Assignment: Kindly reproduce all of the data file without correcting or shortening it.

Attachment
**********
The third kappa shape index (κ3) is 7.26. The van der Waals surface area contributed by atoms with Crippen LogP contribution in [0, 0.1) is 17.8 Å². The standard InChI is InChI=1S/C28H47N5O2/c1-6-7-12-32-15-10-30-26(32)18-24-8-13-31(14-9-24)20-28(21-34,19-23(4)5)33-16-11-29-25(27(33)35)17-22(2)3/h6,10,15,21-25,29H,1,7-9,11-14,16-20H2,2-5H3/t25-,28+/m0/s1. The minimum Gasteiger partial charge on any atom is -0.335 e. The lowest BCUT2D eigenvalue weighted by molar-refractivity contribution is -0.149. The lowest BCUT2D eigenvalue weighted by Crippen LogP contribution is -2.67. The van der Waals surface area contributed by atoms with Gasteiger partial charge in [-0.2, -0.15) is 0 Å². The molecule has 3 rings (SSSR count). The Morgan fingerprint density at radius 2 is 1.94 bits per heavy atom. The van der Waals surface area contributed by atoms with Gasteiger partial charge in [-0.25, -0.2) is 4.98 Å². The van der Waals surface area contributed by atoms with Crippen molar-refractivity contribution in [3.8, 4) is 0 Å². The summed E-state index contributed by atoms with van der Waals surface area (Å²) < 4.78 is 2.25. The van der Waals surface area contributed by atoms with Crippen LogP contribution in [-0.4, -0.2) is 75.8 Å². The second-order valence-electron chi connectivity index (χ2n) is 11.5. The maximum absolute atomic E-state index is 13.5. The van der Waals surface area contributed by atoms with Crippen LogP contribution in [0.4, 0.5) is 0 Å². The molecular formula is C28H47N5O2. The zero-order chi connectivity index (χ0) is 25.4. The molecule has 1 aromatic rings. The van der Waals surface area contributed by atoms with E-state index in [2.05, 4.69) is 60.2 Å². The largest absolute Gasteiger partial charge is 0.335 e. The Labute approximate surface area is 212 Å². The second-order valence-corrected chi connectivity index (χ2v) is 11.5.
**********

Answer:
The third kappa shape index (κ3) is 7.26. The van der Waals surface area contributed by atoms with Crippen LogP contribution in [0, 0.1) is 17.8 Å². The standard InChI is InChI=1S/C28H47N5O2/c1-6-7-12-32-15-10-30-26(32)18-24-8-13-31(14-9-24)20-28(21-34,19-23(4)5)33-16-11-29-25(27(33)35)17-22(2)3/h6,10,15,21-25,29H,1,7-9,11-14,16-20H2,2-5H3/t25-,28+/m0/s1. The minimum Gasteiger partial charge on any atom is -0.335 e. The lowest BCUT2D eigenvalue weighted by molar-refractivity contribution is -0.149. The lowest BCUT2D eigenvalue weighted by Crippen LogP contribution is -2.67. The van der Waals surface area contributed by atoms with Gasteiger partial charge in [-0.2, -0.15) is 0 Å². The molecule has 3 rings (SSSR count). The Morgan fingerprint density at radius 2 is 1.94 bits per heavy atom. The van der Waals surface area contributed by atoms with Gasteiger partial charge in [-0.25, -0.2) is 4.98 Å². The van der Waals surface area contributed by atoms with Crippen molar-refractivity contribution in [3.8, 4) is 0 Å². The summed E-state index contributed by atoms with van der Waals surface area (Å²) < 4.78 is 2.25. The van der Waals surface area contributed by atoms with Crippen LogP contribution in [-0.4, -0.2) is 75.8 Å². The second-order valence-electron chi connectivity index (χ2n) is 11.5. The maximum absolute atomic E-state index is 13.5. The van der Waals surface area contributed by atoms with Crippen LogP contribution in [0.4, 0.5) is 0 Å². The molecular formula is C28H47N5O2. The zero-order chi connectivity index (χ0) is 25.4. The molecule has 1 aromatic rings. The van der Waals surface area contributed by atoms with E-state index in [2.05, 4.69) is 60.2 Å². The largest absolute Gasteiger partial charge is 0.335 e. The Labute approximate surface area is 212 Å². The second-order valence-corrected chi connectivity index (χ2v) is 11.5.